Consequently, many ideas get bundled into “portal” formats — situations in which companies absorb exorbitant resources in the planning stages, envision a massive scope for a project, and allocate large budgets to pay for development. Companies often spend 18-24 months on a single project, only to see it fail when finally put in front of actual users. By the time the project is half-redone and ready for relaunch, enthusiasm has waned, and the world has moved on.
The difference between big companies and small ones is simple: Many of the operational processes inherent in large businesses naturally lead to high test costs and elongated development cycles. Their payment policies and procurement systems, for example, are designed for working with other large companies — not agile freelancers and small vendors.
These factors make building a good product quickly and cheaply almost impossible without the proper mindset.
Small companies have flexibility and experience interacting with startup resources. As an alternative to the “big company” methods that cost more and accomplish less, we recommend identifying a problem and focusing on finding the quickest way to test a solution to that problem with real customers. If an idea fails to gain traction, let it go; if it succeeds, double down and move forward.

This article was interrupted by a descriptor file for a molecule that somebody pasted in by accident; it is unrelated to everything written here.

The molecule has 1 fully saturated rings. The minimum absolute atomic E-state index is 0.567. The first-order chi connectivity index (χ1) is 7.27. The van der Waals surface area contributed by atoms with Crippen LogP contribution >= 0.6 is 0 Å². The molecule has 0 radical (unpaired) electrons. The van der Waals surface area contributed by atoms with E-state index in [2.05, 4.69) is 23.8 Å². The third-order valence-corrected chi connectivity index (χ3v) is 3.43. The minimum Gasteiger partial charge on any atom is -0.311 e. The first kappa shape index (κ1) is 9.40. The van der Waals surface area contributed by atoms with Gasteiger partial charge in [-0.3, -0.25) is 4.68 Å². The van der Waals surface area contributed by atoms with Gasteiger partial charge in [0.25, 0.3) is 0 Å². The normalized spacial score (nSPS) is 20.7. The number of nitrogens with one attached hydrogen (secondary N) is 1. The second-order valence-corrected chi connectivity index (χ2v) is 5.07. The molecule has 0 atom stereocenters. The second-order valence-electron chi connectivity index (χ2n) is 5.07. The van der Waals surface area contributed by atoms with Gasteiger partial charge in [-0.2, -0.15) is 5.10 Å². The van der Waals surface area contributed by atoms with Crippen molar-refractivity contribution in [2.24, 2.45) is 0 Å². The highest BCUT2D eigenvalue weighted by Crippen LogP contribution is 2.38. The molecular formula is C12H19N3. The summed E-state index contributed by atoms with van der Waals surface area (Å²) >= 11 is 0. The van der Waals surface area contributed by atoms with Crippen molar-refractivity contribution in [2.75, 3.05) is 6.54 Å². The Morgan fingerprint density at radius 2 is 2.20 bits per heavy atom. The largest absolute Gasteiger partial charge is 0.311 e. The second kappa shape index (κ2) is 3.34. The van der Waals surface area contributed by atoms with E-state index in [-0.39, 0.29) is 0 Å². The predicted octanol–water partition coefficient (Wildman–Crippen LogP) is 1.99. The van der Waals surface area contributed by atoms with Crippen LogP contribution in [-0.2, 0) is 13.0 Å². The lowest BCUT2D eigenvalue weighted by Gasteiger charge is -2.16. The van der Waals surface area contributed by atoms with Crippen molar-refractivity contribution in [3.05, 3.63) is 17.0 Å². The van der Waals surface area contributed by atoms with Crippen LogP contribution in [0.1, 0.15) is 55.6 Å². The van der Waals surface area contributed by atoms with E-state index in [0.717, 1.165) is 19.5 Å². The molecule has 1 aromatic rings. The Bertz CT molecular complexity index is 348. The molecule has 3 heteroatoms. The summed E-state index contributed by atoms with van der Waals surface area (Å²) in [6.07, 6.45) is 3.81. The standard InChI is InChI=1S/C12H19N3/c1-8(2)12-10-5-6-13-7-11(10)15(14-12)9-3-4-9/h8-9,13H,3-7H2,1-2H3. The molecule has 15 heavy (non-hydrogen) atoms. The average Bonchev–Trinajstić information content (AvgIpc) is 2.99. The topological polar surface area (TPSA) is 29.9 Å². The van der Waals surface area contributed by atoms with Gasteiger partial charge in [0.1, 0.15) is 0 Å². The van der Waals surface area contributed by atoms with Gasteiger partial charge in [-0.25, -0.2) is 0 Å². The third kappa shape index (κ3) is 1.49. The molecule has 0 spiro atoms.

Here are a few more tips to help you think like a startup in a big business:
1. Go through different channels. Think about what new structures would allow you to work with external partners the way startups do. Whether that means partnering with an intermediary or getting creative with payment terms and standard policies, you must be flexible if you want to work with (and emulate) smaller, more flexible companies.
2. Make the start the easy part. Focus on ideas that have an easy start and a big finish. Big companies like to plan out entire projects from beginning to end, but innovation requires more fluidity. Put the bulk of your energy into projects that can get quick traction, and build from there.
3. Avoid tunnel vision. Look at your industry holistically. Innovation isn’t just about making your existing business operations better; it’s about identifying tangential opportunities you might not have considered otherwise. If an unsolved problem makes itself apparent during your process, see whether you can find an answer for it.
4. Facilitate entrepreneurial talent. Why not work with the people who do this every day? Seek out venture partnerships by setting up new companies that can work with more flexible rules than your parent company.